How autonomous vehicles drive technological innovation

As the possibility of autonomous vehicles hitting the roads becomes a reality, companies are scrambling to gain market share in the autonomous driving industry. Investments into autonomous vehicles have doubled in the past year. In the second quarter of 2017, over $1.4 billion dollars have been invested into autonomous vehicle technologies. This data also includes investments into ride-sharing companies like Uber and Lyft that are developing autonomous vehicle technology in-house as well.

Investors are pouring money into various companies developing hardware and software for many different types of vehicles. Over the past two years, we have tracked investments into technology for autonomous cars, trucks, robots, tractors, delivery vehicles, shuttles, and marine vessels. The investment activity not only spans a wide range of vehicle types, but also encompasses different specialties across the value chain in the fragmented autonomous vehicle market.

Software for autonomous vehicles stands out as the biggest magnet for investors. Twenty-eight out of the 82 deals tracked over the past two years were investments into software for autonomous vehicles. This includes machine learning and artificial intelligence software. Zenuity, a developer of software for autonomous driving and driver assistance systems, raised over $120 million in growth equity in January. Machine vision hardware and software, including LiDAR, radar, and other perception solutions, also generated a great volume of deals over the past year – with LiDAR sensors and software  dominating this category. Velodyne LiDAR received $150 million in growth equity last August. Additionally, there have been a number of investments into mapping systems and technology. For example, DeepMap, a provider of autonomous vehicle mapping services, received $32 million in series A funding in March. OEM autonomous vehicle companies have also drawn investors. Navya Technologies, developer of a self-driving electric vehicle capable of carrying up to 15 passengers, received over $33 million dollars in Series B funding in October. There have also been a few investments into cybersecurity and simulation systems to test the autonomous vehicle technology.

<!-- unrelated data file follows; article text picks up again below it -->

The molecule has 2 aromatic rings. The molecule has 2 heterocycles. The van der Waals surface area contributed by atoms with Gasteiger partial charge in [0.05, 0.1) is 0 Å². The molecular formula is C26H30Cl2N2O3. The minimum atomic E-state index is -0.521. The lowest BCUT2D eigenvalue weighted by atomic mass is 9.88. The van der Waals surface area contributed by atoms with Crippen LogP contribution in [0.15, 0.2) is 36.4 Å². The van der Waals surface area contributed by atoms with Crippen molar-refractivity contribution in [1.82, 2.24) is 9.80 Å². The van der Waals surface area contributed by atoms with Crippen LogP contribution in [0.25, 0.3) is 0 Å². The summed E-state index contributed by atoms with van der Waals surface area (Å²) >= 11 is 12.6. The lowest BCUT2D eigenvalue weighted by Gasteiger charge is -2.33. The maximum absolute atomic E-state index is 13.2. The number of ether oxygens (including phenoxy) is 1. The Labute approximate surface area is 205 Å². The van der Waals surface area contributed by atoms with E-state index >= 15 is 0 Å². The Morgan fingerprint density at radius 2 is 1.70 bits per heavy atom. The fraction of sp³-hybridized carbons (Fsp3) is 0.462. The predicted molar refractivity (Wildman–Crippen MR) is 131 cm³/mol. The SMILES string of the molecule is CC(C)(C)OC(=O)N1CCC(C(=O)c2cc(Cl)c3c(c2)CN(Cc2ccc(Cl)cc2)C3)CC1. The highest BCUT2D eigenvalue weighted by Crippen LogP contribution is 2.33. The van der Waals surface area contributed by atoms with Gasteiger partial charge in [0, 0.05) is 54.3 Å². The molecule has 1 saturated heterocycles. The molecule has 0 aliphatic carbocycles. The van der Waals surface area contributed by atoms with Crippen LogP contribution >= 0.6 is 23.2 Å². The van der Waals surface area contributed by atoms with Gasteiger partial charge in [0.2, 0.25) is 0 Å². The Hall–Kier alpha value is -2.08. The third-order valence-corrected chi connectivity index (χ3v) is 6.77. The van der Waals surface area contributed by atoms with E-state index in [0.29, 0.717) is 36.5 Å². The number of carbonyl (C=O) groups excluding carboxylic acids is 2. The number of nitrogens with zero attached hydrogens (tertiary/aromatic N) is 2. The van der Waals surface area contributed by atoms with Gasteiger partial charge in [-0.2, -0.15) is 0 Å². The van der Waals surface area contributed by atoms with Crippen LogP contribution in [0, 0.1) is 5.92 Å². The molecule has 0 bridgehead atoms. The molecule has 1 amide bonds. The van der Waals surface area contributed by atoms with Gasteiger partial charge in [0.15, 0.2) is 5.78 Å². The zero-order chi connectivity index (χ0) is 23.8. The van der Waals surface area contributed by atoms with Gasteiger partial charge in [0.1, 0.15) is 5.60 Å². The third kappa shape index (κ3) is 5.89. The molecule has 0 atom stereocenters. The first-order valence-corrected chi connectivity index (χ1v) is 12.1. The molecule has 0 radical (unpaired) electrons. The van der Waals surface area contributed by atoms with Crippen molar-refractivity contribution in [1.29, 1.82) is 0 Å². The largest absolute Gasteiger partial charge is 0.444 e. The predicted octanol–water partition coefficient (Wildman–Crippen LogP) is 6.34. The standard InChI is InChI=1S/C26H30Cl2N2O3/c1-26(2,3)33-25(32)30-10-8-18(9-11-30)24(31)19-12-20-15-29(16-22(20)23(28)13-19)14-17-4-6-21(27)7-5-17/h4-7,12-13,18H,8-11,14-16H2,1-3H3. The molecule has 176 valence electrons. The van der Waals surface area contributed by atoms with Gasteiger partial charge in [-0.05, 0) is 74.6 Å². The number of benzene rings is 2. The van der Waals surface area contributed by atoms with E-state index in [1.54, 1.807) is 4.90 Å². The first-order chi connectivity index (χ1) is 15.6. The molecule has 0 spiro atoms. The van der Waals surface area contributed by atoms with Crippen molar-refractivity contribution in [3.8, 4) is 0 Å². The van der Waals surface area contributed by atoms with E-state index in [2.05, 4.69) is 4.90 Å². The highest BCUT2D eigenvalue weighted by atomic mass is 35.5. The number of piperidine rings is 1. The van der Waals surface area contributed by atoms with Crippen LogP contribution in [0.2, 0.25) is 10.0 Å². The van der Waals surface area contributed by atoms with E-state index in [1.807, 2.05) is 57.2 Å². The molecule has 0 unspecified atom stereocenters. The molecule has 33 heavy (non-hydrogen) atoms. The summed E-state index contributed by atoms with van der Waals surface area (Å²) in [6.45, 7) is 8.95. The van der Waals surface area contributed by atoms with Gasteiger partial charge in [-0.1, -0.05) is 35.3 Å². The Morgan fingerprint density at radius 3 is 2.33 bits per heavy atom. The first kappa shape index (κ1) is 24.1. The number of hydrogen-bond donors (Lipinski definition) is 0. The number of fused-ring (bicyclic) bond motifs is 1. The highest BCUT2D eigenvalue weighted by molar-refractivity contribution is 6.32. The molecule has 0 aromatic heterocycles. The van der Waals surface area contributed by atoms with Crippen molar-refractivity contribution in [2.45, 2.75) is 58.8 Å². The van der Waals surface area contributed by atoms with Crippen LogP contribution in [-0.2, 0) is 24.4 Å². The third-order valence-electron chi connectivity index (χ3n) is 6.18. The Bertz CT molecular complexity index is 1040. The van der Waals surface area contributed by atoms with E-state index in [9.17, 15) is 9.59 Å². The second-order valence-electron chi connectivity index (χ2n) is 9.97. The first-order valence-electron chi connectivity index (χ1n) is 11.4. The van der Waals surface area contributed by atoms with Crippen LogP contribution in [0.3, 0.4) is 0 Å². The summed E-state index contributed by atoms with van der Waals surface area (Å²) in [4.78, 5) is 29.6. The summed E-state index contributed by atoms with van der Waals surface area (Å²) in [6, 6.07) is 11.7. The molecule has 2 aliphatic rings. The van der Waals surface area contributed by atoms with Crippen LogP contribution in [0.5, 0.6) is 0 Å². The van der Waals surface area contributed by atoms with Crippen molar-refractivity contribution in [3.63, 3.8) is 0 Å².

This growth in autonomous vehicles investment is a global trend that spreads across Asia Pacific, Europe, Israel, and the United States. The large volume of investments being made into self-driving technology also opens the door for different kinds of activity: investments into infrastructure and connected car capabilities. We have tracked three investments into connected car and fleet capabilities over the past year, but we expect to see an increasing deal number as autonomous vehicles become more widely adopted. According to a study done by the U.S. Department of Energy, autonomous vehicles have the possibility to reduce fuel use by up to 56%. This sharp decrease in emissions can only be met if the technology is paired with connected car technology and updated infrastructure.

Connected car capabilities can broaden the dataset of autonomous vehicles, leading to efficient routing solutions. WayCare, developer of technology to use data from freeway sensors, traffic lights, smartphones, and vehicles, is conducting a trial in Las Vegas. The CEO of WayCare claims that a single connected car can provide 200 times more data than all the current road sensors in Las Vegas combined. Connected cars that relay information to each other while also collecting real-time information from updated infrastructure and sensors not only provide convenience for the traveler, but also help to reduce traffic, accidents, and emissions. WayCare is not the only company attracted to Nevada because of the relaxed regulations on autonomous driving. Audi is also exploring the connected car sector with its vehicle-to-infrastructure pilot in Las Vegas. This pilot is possible due to the lack of the regulatory hurdles, along with the half-million dollar upgrades into the traffic lights. In addition, Cisco has partnered with the city to install connected cameras and sensors for real-time traffic and accident data collection.

Nevada, along with other states such as Pennsylvania – the testing location for Uber’s autonomous vehicles – is leading the charge in terms of autonomous vehicle trials and infrastructure updates. This proves to be a window with which we can predict the future of the autonomous vehicle and connected car capabilities in other states and countries. Although there has been a recent increase in investments into autonomous vehicle technology that spans all parts of the value chain, investments into connected car capabilities and infrastructure will likely rise in the near future.